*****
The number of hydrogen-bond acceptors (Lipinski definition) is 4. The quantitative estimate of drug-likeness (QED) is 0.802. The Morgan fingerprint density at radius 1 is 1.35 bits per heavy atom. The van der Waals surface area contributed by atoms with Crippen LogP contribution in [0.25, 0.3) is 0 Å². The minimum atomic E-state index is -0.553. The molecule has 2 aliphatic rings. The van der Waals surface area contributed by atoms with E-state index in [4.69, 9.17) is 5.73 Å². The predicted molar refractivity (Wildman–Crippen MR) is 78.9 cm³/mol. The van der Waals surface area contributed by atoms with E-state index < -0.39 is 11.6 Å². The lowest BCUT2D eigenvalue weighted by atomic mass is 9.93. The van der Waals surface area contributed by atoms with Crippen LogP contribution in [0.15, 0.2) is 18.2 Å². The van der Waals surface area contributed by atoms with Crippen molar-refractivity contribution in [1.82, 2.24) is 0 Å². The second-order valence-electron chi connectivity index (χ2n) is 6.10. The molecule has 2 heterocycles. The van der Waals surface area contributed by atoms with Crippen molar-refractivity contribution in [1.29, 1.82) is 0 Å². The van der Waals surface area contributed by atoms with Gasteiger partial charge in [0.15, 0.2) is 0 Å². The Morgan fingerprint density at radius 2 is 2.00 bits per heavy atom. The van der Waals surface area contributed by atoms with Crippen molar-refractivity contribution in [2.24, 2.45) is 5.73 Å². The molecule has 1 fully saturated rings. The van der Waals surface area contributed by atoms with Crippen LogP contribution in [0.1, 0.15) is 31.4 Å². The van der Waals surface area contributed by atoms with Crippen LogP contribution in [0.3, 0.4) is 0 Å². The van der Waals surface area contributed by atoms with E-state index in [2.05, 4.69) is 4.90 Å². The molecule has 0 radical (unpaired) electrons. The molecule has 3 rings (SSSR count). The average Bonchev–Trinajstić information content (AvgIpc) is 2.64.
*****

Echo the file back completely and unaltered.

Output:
The number of hydrogen-bond acceptors (Lipinski definition) is 4. The quantitative estimate of drug-likeness (QED) is 0.802. The Morgan fingerprint density at radius 1 is 1.35 bits per heavy atom. The van der Waals surface area contributed by atoms with Crippen LogP contribution in [0.25, 0.3) is 0 Å². The minimum atomic E-state index is -0.553. The molecule has 2 aliphatic rings. The van der Waals surface area contributed by atoms with E-state index in [4.69, 9.17) is 5.73 Å². The predicted molar refractivity (Wildman–Crippen MR) is 78.9 cm³/mol. The van der Waals surface area contributed by atoms with E-state index < -0.39 is 11.6 Å². The lowest BCUT2D eigenvalue weighted by atomic mass is 9.93. The van der Waals surface area contributed by atoms with Crippen LogP contribution in [0.15, 0.2) is 18.2 Å². The van der Waals surface area contributed by atoms with Crippen molar-refractivity contribution in [1.82, 2.24) is 0 Å². The second-order valence-electron chi connectivity index (χ2n) is 6.10. The molecule has 2 heterocycles. The van der Waals surface area contributed by atoms with Crippen molar-refractivity contribution in [1.29, 1.82) is 0 Å². The van der Waals surface area contributed by atoms with Gasteiger partial charge in [0.15, 0.2) is 0 Å². The Morgan fingerprint density at radius 2 is 2.00 bits per heavy atom. The van der Waals surface area contributed by atoms with Crippen molar-refractivity contribution in [2.24, 2.45) is 5.73 Å². The molecule has 1 fully saturated rings. The van der Waals surface area contributed by atoms with Crippen LogP contribution in [0.1, 0.15) is 31.4 Å². The van der Waals surface area contributed by atoms with Crippen LogP contribution in [0.3, 0.4) is 0 Å². The van der Waals surface area contributed by atoms with E-state index in [2.05, 4.69) is 4.90 Å². The molecule has 0 radical (unpaired) electrons. The molecule has 3 rings (SSSR count). The average Bonchev–Trinajstić information content (AvgIpc) is 2.64.